Safety concerns raised as Filipino K-pop fans report stolen photocards

Jaehwa Bernardo, ABS-CBN News

Posted at Mar 11 2023 12:31 PM | Updated as of Mar 11 2023 10:27 PM

 A display of K-pop photocards, taken on March 9, 2023. Filipino fans of South Korean idols have recently taken to social media to share stories about their photocards being stolen in public. Jaehwa Bernardo, ABS-CBN News
A display of K-pop photocards, taken on March 10, 2023. Filipino fans of South Korean idols have recently taken to social media to share stories about their photocards being stolen in public. Jaehwa Bernardo, ABS-CBN News

MANILA — During a recent bus ride on the way to Manila, Mela was preoccupied with watching videos on her phone that she barely noticed a fellow passenger remove the pocket-sized photo of Jimin — a member of the K-pop supergroup BTS — dangling from her bag.

Upon realizing what happened, the man, whom Mela described as someone who appeared to be in his 40s, had already alighted the bus.

The incident stunned Mela, who previously thought she had no reason to be worried about the merchandise — which fans call "photocards" — that she regularly brought in public since last year.

"Wala naman kasi ako fear na mawawala ['yong photocard] kasi everyday ko naman siyang dala," the 23-year-old K-pop fan, who requested to be identified only by her first name, told ABS-CBN News.

(I was never scared of losing the card since I brought it everyday.)

"Hindi naman talaga siya usually nangyari... Kahit sa mga concert na madalas na mas madami pa akong dalang photocard, hindi naman siya nawawala," Mela added.

(This doesn't usually happen... Even in concerts where I bring a lot more photocards, they don't go missing.)

Eli, a senior high school student, also recently lost her photocard of Red Velvet member Joy while at a café in Pasig.

She left her bag on a table to order coffee with her cousin, but found that the card attached to her bag had disappeared upon their return.

"Akala ko tinago lang ng pinsan ko para joke. Pero wala na talaga 'yong photocard. 'Di ko na nakita," Eli said.

(I thought my cousin hid the photocard as a joke, but it was really gone. I never saw it.)

Mela and Eli are among the K-pop fans who have taken to social media to share recent experiences of photocard theft after a report gave the impression that such items are generally worth P50,000.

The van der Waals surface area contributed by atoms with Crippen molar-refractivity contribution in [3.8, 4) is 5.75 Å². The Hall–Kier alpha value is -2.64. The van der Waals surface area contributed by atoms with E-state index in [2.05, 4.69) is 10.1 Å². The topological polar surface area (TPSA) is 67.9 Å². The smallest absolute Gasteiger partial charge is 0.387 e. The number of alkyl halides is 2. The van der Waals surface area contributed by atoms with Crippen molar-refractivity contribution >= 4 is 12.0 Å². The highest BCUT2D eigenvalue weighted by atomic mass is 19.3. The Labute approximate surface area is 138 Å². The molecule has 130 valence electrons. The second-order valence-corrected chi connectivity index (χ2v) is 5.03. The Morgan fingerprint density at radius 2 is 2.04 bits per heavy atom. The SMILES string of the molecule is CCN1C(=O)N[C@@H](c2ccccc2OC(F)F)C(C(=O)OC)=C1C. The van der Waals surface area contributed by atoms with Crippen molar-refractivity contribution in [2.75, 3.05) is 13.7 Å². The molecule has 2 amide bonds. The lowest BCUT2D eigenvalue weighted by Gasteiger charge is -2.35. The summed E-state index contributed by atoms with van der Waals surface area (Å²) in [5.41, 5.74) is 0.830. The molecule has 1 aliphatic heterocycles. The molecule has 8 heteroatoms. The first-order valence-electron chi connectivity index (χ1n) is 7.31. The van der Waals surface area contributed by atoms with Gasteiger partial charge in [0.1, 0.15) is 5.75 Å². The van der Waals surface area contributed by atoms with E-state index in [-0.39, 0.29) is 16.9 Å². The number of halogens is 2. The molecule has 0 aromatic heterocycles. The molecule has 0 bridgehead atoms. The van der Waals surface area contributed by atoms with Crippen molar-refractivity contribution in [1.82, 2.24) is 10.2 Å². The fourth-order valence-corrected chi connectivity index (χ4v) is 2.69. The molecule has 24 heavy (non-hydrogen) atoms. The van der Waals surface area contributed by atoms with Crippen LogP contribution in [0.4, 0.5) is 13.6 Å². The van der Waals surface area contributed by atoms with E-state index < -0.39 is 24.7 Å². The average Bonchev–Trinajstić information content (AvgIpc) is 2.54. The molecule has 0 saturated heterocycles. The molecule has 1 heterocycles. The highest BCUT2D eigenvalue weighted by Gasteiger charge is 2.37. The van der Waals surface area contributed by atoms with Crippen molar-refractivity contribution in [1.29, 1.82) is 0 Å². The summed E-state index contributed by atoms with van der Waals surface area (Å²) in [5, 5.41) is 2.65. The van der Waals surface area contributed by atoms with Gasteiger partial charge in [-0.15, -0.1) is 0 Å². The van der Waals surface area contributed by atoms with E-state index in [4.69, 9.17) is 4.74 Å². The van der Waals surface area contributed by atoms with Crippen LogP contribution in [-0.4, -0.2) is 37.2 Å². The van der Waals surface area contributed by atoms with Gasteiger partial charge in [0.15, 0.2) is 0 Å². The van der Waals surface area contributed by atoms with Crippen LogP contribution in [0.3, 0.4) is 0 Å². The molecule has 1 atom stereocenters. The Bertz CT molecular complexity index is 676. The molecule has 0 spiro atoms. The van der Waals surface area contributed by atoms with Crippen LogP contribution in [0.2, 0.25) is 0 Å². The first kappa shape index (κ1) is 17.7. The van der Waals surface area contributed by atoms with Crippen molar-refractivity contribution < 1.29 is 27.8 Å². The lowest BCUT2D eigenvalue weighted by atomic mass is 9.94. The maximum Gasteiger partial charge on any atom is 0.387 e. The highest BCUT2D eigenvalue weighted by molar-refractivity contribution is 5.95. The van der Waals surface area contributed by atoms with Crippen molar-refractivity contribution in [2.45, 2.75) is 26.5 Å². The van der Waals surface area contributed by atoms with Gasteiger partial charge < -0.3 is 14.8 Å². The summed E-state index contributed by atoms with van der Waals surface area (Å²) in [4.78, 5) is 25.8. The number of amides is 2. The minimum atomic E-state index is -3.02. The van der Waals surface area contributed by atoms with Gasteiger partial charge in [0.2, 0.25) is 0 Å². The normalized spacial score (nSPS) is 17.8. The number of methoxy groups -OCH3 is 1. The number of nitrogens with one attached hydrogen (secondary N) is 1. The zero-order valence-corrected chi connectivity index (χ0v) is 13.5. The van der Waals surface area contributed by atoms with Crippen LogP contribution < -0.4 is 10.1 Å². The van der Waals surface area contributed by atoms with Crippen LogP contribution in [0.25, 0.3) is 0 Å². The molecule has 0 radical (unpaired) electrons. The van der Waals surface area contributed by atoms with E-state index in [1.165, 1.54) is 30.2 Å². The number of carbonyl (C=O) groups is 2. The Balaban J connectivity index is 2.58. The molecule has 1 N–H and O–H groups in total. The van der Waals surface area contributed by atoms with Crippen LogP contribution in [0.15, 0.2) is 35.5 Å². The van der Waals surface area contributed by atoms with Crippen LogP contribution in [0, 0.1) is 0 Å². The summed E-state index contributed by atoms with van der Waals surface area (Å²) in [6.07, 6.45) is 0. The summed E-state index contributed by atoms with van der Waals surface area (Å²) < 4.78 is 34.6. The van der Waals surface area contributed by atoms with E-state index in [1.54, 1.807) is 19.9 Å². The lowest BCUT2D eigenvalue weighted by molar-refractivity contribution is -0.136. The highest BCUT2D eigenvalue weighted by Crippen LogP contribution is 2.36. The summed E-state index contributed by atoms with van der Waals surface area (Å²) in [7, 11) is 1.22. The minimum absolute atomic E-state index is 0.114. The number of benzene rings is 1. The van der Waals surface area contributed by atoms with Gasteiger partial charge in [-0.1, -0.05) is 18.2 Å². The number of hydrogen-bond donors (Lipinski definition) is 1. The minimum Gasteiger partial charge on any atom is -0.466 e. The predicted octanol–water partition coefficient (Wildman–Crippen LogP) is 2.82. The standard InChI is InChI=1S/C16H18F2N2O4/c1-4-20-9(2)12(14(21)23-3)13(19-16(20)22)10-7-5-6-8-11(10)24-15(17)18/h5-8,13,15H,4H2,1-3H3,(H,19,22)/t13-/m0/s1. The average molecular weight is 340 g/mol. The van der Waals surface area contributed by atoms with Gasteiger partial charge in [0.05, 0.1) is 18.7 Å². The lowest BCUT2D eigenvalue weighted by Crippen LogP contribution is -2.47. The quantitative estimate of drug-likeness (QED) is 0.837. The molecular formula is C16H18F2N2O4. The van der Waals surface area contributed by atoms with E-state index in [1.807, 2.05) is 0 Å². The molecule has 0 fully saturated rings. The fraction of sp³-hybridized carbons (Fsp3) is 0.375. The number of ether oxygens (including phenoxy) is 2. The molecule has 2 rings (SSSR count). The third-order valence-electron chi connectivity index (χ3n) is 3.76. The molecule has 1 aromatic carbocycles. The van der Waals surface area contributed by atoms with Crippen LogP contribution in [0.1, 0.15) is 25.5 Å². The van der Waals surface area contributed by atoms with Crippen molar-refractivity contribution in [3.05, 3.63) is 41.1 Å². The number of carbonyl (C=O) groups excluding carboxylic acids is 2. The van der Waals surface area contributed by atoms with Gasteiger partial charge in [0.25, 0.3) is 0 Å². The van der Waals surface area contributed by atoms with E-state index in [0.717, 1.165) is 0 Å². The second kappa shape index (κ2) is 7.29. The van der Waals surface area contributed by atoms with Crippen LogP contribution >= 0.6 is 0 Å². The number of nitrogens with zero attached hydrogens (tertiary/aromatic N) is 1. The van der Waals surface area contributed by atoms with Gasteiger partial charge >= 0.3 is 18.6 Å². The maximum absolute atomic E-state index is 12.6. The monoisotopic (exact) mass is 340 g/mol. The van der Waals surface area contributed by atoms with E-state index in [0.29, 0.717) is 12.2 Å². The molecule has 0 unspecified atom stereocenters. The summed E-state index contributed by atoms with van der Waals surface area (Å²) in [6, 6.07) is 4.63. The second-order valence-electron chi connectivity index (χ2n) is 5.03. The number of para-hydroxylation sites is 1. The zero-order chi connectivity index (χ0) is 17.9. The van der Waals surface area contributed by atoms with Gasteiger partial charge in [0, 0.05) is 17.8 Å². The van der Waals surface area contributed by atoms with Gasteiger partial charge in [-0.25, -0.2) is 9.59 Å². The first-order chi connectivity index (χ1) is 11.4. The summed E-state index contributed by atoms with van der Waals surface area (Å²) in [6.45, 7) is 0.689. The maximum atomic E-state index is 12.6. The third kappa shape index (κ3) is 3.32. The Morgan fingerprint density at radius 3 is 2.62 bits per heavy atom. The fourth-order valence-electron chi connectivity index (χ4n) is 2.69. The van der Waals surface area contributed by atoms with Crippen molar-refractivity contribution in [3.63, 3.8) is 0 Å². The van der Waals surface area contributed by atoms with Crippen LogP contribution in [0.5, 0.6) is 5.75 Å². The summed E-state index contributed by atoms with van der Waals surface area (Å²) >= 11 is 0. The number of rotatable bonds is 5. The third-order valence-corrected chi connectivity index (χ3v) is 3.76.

Fans engaged in buying and selling K-pop merchandise online have also claimed that their parcels had been tampered with.

But while it is possible for cards — which are usually obtained as freebies from K-pop albums — to be resold for thousands of pesos, this is not always the case.

The price of K-pop photocards depends on various factors, including rarity, where and how it was acquired, its condition, and even the popularity of the featured member.

An ordinary album card can usually be sold from around P200 to P500, Mela explained. But some cards can be sold for as low as P50 or even given for free.

TVXQ is considered the first K-pop band to insert photocards in albums through their 2007 Japanese record "Summer," while Girls' Generation became the first act to release the collectibles in South Korea with their 2010 album "Oh!". Both groups come from SM Entertainment, one of South Korea's leading music companies.

Over the years, the album freebies have turned into highly popular collectibles among fans, who consider the items as source of happiness and investment (since they can be resold).

"Hindi man nila maintindihan ngayon kung bakit pero [photocards] bring so much joy sa mga tao," said Mela, who said K-pop helped her cope with "dark moments in my life."

(They may not understand now why but photocards bring so much joy to people.)

No police report

Mela and Eli no longer sought help from the police, arguing that the authorities may not appreciate the value of the cards and in fear of being ridiculed — a sentiment shared by many K-pop fans online.

"'Yong ibang kaso nga hindi naaagapan nang maayos ng mga pulis, pano pa 'yong sasabihin namin, 'Ay sir nawawala po 'yong photocard namin. May Koreano po 'yong papel na 'yon,'" Eli said.

(The cops can't even resolve other cases, what more if we say, 'Sir, I lost my photocard. It's a piece of paper with a Korean person printed on it.')

Eli advised fellow K-pop fans to avoid bringing their photocards in public.

Meanwhile, Mela is determined to keep attaching cards on her bag, believing she "should be able to fangirl freely."

"Be cautious na lang or be mindful na lang lagi sa paligid mo. If may napapansin ka na na ina-eye 'yong photocard mo, siguro that's the time na itago mo na lang siya," Mela said, addressing fellow fans.

(Let's just always be cautious or mindful of our surroundings. If you notice someone eyeing your photocard, perhaps that's the time that you should hide it.)

"Sana lang talaga makapag-fangirl kami nang walang takot," she added.

(I hope we can be able to fangirl again without being scared.)

For more news and features on K-pop, K-drama, and K-stars, visit the Hallyu Corner microsite.


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